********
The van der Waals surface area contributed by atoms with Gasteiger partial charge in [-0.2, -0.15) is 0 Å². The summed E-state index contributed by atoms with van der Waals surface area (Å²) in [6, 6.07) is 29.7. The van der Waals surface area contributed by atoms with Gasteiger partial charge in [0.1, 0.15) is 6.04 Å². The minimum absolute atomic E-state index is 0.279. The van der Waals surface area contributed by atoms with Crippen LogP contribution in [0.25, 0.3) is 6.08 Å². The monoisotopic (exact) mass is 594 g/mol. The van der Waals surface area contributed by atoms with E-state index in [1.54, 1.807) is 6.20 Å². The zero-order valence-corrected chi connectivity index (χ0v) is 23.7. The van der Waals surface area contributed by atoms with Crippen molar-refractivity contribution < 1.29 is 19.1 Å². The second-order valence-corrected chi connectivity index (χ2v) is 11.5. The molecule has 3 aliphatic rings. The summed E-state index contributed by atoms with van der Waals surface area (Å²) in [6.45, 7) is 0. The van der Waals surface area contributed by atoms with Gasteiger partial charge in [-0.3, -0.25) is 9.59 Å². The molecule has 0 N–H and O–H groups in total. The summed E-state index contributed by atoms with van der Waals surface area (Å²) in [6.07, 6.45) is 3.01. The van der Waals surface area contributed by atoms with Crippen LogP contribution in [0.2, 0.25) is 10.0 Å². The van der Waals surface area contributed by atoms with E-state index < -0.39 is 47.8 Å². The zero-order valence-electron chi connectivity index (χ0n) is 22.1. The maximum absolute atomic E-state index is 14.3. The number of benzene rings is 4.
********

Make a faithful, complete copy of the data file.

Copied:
The van der Waals surface area contributed by atoms with Gasteiger partial charge in [-0.2, -0.15) is 0 Å². The summed E-state index contributed by atoms with van der Waals surface area (Å²) in [6, 6.07) is 29.7. The van der Waals surface area contributed by atoms with Gasteiger partial charge in [0.1, 0.15) is 6.04 Å². The minimum absolute atomic E-state index is 0.279. The van der Waals surface area contributed by atoms with Crippen LogP contribution in [0.25, 0.3) is 6.08 Å². The monoisotopic (exact) mass is 594 g/mol. The van der Waals surface area contributed by atoms with E-state index in [1.54, 1.807) is 6.20 Å². The zero-order valence-corrected chi connectivity index (χ0v) is 23.7. The van der Waals surface area contributed by atoms with Crippen molar-refractivity contribution < 1.29 is 19.1 Å². The second-order valence-corrected chi connectivity index (χ2v) is 11.5. The molecule has 3 aliphatic rings. The summed E-state index contributed by atoms with van der Waals surface area (Å²) in [6.45, 7) is 0. The van der Waals surface area contributed by atoms with Gasteiger partial charge in [-0.3, -0.25) is 9.59 Å². The molecule has 0 N–H and O–H groups in total. The summed E-state index contributed by atoms with van der Waals surface area (Å²) in [6.07, 6.45) is 3.01. The van der Waals surface area contributed by atoms with Crippen LogP contribution in [0.2, 0.25) is 10.0 Å². The van der Waals surface area contributed by atoms with E-state index < -0.39 is 47.8 Å². The zero-order valence-electron chi connectivity index (χ0n) is 22.1. The maximum absolute atomic E-state index is 14.3. The number of benzene rings is 4.